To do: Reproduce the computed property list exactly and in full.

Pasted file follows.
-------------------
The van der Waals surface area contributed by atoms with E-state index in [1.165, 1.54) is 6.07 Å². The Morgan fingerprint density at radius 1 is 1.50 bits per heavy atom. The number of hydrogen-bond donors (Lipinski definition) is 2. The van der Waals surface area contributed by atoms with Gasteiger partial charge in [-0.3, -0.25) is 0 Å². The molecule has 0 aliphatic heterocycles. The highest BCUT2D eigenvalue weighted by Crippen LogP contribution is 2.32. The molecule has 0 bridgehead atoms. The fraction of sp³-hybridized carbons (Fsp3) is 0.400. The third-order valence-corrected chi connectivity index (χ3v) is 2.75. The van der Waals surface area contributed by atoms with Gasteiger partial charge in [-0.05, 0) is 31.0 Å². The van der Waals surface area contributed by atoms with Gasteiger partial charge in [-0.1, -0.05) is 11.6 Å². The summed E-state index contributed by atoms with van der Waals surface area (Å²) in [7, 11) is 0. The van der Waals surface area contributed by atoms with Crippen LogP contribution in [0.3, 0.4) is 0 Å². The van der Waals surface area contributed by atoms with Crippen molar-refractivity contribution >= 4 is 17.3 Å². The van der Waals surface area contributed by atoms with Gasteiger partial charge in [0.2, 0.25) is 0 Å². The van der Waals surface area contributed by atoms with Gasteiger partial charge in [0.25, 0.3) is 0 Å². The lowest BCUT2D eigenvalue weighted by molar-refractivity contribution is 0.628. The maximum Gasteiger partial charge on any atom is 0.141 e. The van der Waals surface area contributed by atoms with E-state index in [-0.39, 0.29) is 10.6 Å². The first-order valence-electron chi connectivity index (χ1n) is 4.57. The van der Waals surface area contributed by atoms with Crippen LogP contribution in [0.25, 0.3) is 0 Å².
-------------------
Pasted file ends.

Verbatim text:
The van der Waals surface area contributed by atoms with E-state index in [1.165, 1.54) is 6.07 Å². The Morgan fingerprint density at radius 1 is 1.50 bits per heavy atom. The number of hydrogen-bond donors (Lipinski definition) is 2. The van der Waals surface area contributed by atoms with Gasteiger partial charge in [-0.3, -0.25) is 0 Å². The molecule has 0 aliphatic heterocycles. The highest BCUT2D eigenvalue weighted by Crippen LogP contribution is 2.32. The molecule has 0 bridgehead atoms. The fraction of sp³-hybridized carbons (Fsp3) is 0.400. The third-order valence-corrected chi connectivity index (χ3v) is 2.75. The van der Waals surface area contributed by atoms with Gasteiger partial charge in [-0.05, 0) is 31.0 Å². The van der Waals surface area contributed by atoms with Gasteiger partial charge in [-0.1, -0.05) is 11.6 Å². The summed E-state index contributed by atoms with van der Waals surface area (Å²) in [7, 11) is 0. The van der Waals surface area contributed by atoms with Crippen LogP contribution in [0.3, 0.4) is 0 Å². The van der Waals surface area contributed by atoms with Crippen molar-refractivity contribution >= 4 is 17.3 Å². The van der Waals surface area contributed by atoms with Gasteiger partial charge in [0.2, 0.25) is 0 Å². The van der Waals surface area contributed by atoms with Gasteiger partial charge in [0.25, 0.3) is 0 Å². The lowest BCUT2D eigenvalue weighted by molar-refractivity contribution is 0.628. The maximum Gasteiger partial charge on any atom is 0.141 e. The van der Waals surface area contributed by atoms with E-state index in [-0.39, 0.29) is 10.6 Å². The first-order valence-electron chi connectivity index (χ1n) is 4.57. The van der Waals surface area contributed by atoms with Crippen LogP contribution in [0.25, 0.3) is 0 Å².